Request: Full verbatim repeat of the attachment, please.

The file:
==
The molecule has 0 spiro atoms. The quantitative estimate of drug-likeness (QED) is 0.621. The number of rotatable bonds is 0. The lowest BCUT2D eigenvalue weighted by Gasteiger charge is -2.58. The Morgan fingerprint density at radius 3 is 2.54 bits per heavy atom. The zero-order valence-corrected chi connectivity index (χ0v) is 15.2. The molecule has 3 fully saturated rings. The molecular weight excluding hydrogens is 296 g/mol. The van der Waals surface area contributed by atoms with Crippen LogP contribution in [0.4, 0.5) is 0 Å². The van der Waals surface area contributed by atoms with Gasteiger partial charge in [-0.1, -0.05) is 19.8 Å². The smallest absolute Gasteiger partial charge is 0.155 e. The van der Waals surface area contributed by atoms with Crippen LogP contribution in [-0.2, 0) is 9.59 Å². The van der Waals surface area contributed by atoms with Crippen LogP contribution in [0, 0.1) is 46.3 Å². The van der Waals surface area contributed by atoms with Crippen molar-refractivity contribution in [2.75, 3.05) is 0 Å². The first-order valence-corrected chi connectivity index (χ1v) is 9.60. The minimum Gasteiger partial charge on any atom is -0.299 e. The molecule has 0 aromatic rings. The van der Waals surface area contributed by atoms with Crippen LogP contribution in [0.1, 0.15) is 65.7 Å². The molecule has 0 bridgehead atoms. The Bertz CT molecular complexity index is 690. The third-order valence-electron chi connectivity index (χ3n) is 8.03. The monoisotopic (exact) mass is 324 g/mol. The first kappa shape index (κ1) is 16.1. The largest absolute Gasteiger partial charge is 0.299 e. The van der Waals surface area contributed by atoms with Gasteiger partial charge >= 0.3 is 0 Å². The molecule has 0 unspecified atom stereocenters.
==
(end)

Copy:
The molecule has 0 spiro atoms. The quantitative estimate of drug-likeness (QED) is 0.621. The number of rotatable bonds is 0. The lowest BCUT2D eigenvalue weighted by Gasteiger charge is -2.58. The Morgan fingerprint density at radius 3 is 2.54 bits per heavy atom. The zero-order valence-corrected chi connectivity index (χ0v) is 15.2. The molecule has 3 fully saturated rings. The molecular weight excluding hydrogens is 296 g/mol. The van der Waals surface area contributed by atoms with Crippen LogP contribution in [0.4, 0.5) is 0 Å². The van der Waals surface area contributed by atoms with Gasteiger partial charge in [-0.1, -0.05) is 19.8 Å². The smallest absolute Gasteiger partial charge is 0.155 e. The van der Waals surface area contributed by atoms with Crippen LogP contribution in [-0.2, 0) is 9.59 Å². The van der Waals surface area contributed by atoms with Crippen LogP contribution in [0, 0.1) is 46.3 Å². The van der Waals surface area contributed by atoms with Crippen molar-refractivity contribution in [2.75, 3.05) is 0 Å². The first-order valence-corrected chi connectivity index (χ1v) is 9.60. The minimum Gasteiger partial charge on any atom is -0.299 e. The molecule has 0 aromatic rings. The van der Waals surface area contributed by atoms with Crippen LogP contribution in [0.1, 0.15) is 65.7 Å². The molecule has 0 bridgehead atoms. The Bertz CT molecular complexity index is 690. The third-order valence-electron chi connectivity index (χ3n) is 8.03. The monoisotopic (exact) mass is 324 g/mol. The first kappa shape index (κ1) is 16.1. The largest absolute Gasteiger partial charge is 0.299 e. The van der Waals surface area contributed by atoms with Gasteiger partial charge >= 0.3 is 0 Å². The molecule has 0 unspecified atom stereocenters.